Articles and online threads regarding gentle parenting often find themselves subject to a frantic cry from parents who want to do better but don’t know how. “How?” they ask. “You tell us what not to do, but what is it that we should do?”  This is a valid question. If someone was trying to teach you to use a computer and only told you what not to do, it would be difficult for you to figure out what exactly it was . Imagine going to orientation for a new job and only being told what not to do. It would be frustrating at the very least. You might feel like screaming, or crying, or just flat out giving up.

Now imagine a similar scenario except as a child. In families that use punishments, you often find a similar situation, times one hundred. “Don’t hit your brother.” “Stop leaving you stuff all over the house?” While you may be frustrated at work, at the end of the day you get to go home and take a break. If the situation is really bad, you might request a change or even decide to leave and find a better job. But what if you didn’t have any recourse? A child doesn’t have those possibilities. Home is supposed to be their safe place. If all, or even a significant amount of, what they hear is what not to do, they aren’t learning what they should do.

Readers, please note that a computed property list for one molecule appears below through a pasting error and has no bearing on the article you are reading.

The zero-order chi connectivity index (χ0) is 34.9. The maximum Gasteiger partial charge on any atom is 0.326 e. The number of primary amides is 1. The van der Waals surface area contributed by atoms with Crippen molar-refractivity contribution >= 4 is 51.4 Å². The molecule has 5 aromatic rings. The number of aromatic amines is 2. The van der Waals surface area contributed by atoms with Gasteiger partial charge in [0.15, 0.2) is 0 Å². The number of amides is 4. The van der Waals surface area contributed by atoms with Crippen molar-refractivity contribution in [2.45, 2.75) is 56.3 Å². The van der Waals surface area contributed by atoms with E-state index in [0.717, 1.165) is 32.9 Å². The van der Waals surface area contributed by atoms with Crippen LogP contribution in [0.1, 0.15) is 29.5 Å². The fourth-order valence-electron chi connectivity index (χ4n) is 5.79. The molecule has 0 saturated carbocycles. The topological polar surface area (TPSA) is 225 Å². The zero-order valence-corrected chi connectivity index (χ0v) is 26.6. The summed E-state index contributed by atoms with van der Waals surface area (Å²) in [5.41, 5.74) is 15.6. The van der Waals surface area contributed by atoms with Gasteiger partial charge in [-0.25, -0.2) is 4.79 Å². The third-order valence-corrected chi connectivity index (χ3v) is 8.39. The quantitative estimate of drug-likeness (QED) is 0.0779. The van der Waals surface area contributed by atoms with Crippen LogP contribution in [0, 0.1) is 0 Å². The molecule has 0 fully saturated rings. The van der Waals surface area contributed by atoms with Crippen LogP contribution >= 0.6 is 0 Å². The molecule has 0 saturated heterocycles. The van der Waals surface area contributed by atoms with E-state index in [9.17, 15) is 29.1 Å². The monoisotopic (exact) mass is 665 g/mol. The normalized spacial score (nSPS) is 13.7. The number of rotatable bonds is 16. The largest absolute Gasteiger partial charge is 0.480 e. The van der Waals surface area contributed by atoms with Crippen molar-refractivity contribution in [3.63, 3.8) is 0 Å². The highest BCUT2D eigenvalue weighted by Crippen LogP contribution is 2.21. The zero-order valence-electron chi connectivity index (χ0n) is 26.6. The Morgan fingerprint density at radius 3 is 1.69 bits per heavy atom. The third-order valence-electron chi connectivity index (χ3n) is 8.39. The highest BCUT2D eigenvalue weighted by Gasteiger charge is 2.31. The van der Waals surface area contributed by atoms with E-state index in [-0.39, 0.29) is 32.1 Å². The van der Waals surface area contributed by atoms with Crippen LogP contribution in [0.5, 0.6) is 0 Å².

Parents may say that punishments are set up to help children learn responsibility and to do better, but the truth is that punishment is set up to make child feel bad. Punishment, whether hitting (i.e.spanking), time-outs, or grounding, is the easy road for parents. They can feel like they did something while putting very little effort into the situation. Your child hits her brother? Punishment. He forgets to take the dog out? Punishment. She got home later than the agreed upon time, left his homework at home, didn’t take the trash out, questioned an adult, wanted a different pair of pants than you wanted to buy, chose his words poorly, and on and on. Frankly, when you are a child living in such a world, everything you do is subject to judgment and punishment. And you thought the work scenario was bad.